Students listening to advice from the panel of writers on Feb. 5 at the English department's Life After Graduation event at Arcadia University
Feb. 5 at the English department's Life After Graduation event.

Is It a Wonderful Life?

QUESTION: “So what do you want to do after you graduate?”

ANSWER: [Insert suppressed groan of terror here]

For anyone else who’s been asked this question recently, I feel you. It’s easy to get lost looking into the void that is your life after graduation. There are so many options to pursue, so many unanswered questions lingering in your future. So much fear of the unknown. But thankfully, I recently received a blessing from the Creative Writing department here at Arcadia University.

This semester, the department assembled a panel of four “grown up” writers and former English majors to come and speak to us undergrad younglings about the future. The event was created to explore the career paths these panelists followed and what they are currently doing in their professional lives. As soon as I heard about the talk, I knew I had to go. This was exactly the kind of personal experience I had been craving to hear about whenever the murky cloud of the future hovered over me.

I eagerly headed off to the lunchtime panel in the fancy-schmancy Gray Towers Castle. But when I got there, I bypassed the buffet and headed straight for the tables to take my seat. If my stomach was growling, I didn’t notice. My ears were hungry for information. And I was here to satisfy that craving.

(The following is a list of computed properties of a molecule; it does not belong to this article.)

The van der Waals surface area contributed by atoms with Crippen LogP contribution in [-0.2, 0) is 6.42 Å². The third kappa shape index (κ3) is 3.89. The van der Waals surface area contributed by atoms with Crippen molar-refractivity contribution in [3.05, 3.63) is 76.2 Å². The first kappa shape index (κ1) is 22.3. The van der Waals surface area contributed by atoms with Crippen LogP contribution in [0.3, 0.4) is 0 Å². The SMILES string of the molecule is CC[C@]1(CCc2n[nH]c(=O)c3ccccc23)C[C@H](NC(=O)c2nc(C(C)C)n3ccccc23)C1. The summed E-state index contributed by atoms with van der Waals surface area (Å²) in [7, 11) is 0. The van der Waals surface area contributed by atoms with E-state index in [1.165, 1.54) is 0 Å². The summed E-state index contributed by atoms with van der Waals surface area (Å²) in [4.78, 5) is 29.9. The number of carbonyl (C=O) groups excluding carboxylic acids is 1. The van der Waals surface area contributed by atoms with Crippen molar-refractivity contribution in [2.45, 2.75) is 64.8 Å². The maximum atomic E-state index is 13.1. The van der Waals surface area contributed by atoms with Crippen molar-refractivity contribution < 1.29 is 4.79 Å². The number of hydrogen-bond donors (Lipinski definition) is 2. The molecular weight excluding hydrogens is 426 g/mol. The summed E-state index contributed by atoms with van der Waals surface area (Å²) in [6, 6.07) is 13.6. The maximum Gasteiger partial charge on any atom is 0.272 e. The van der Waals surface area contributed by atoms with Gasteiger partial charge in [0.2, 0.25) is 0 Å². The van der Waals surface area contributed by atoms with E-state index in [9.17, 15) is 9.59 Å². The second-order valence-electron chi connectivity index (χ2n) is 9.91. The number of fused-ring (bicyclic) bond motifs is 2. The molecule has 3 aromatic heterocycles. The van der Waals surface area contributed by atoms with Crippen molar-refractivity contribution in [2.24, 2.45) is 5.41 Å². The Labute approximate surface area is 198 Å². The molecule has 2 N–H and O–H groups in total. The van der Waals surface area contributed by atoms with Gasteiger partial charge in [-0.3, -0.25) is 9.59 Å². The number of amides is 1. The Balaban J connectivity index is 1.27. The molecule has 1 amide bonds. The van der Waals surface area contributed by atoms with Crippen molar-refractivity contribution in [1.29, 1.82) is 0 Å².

With Joshua Isard, the director of the MFA program in Creative Writing at Arcadia, moderating, the panel launched into a lively discussion about their worst jobs, their best jobs, and how they have used the skills their study of English and creative writing has taught them over the years.

I sat perched on the edge of my seat, following along as the panelists discussed (and even debated!) the pros and cons of following your passion or conforming to a corporate job. Poet and MFA professor at Arcadia University, Jim Warner, championed the pursuit of the creative endeavor to which Rachel Loeper replied she was currently very satisfied in her professional, “real world” job as Education Director for Mighty Writers, a youth writing program. Another panelist, WHYY journalist Kevin McCorry, said it was possible to balance both creative and professional worlds AND have a family to boot!

By the end of the panel, I walked out of the room with a little bit more confidence in my step. Although my future is still unclear, hearing from people who’ve stood in my shoes allowed me to take a deep breath and accept the free-fall of life after graduation. They all managed to figure it out along the way. Surely I would, too!

I still don’t know exactly where my path will take me, but even just getting a glimpse at my options has given my gloomy cloud a silver lining. The future holds infinite possibilities!